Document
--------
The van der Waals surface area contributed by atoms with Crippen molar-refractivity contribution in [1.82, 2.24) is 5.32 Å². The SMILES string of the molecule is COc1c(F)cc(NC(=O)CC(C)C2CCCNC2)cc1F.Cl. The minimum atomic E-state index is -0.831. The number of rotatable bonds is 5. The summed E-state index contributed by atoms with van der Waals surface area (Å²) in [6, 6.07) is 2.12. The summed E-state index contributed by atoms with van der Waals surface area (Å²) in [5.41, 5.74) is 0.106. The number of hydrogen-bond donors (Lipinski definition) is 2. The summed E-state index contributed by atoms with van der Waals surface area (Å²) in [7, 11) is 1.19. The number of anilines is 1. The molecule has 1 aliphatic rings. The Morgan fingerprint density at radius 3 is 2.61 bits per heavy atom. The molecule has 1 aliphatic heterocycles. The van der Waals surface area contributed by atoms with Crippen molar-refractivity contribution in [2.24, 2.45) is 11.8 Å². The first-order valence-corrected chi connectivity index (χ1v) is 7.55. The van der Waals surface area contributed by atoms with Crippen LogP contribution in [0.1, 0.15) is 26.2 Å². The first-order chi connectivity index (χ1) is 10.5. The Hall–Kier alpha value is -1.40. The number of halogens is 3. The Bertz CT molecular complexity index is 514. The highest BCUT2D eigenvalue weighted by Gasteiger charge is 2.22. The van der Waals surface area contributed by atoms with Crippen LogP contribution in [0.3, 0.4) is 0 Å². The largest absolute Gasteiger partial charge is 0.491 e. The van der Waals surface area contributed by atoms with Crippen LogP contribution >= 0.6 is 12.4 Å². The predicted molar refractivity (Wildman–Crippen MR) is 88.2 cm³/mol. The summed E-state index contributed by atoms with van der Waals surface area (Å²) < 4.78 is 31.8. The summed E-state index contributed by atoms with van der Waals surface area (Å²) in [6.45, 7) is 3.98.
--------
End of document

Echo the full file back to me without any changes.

The van der Waals surface area contributed by atoms with Crippen molar-refractivity contribution in [1.82, 2.24) is 5.32 Å². The SMILES string of the molecule is COc1c(F)cc(NC(=O)CC(C)C2CCCNC2)cc1F.Cl. The minimum atomic E-state index is -0.831. The number of rotatable bonds is 5. The summed E-state index contributed by atoms with van der Waals surface area (Å²) in [6, 6.07) is 2.12. The summed E-state index contributed by atoms with van der Waals surface area (Å²) in [5.41, 5.74) is 0.106. The number of hydrogen-bond donors (Lipinski definition) is 2. The summed E-state index contributed by atoms with van der Waals surface area (Å²) in [7, 11) is 1.19. The number of anilines is 1. The molecule has 1 aliphatic rings. The Morgan fingerprint density at radius 3 is 2.61 bits per heavy atom. The molecule has 1 aliphatic heterocycles. The van der Waals surface area contributed by atoms with Crippen molar-refractivity contribution in [2.24, 2.45) is 11.8 Å². The first-order valence-corrected chi connectivity index (χ1v) is 7.55. The van der Waals surface area contributed by atoms with Crippen LogP contribution in [0.1, 0.15) is 26.2 Å². The first-order chi connectivity index (χ1) is 10.5. The Hall–Kier alpha value is -1.40. The number of halogens is 3. The Bertz CT molecular complexity index is 514. The highest BCUT2D eigenvalue weighted by Gasteiger charge is 2.22. The van der Waals surface area contributed by atoms with Crippen LogP contribution in [0.3, 0.4) is 0 Å². The largest absolute Gasteiger partial charge is 0.491 e. The van der Waals surface area contributed by atoms with Crippen LogP contribution >= 0.6 is 12.4 Å². The predicted molar refractivity (Wildman–Crippen MR) is 88.2 cm³/mol. The summed E-state index contributed by atoms with van der Waals surface area (Å²) < 4.78 is 31.8. The summed E-state index contributed by atoms with van der Waals surface area (Å²) in [6.45, 7) is 3.98.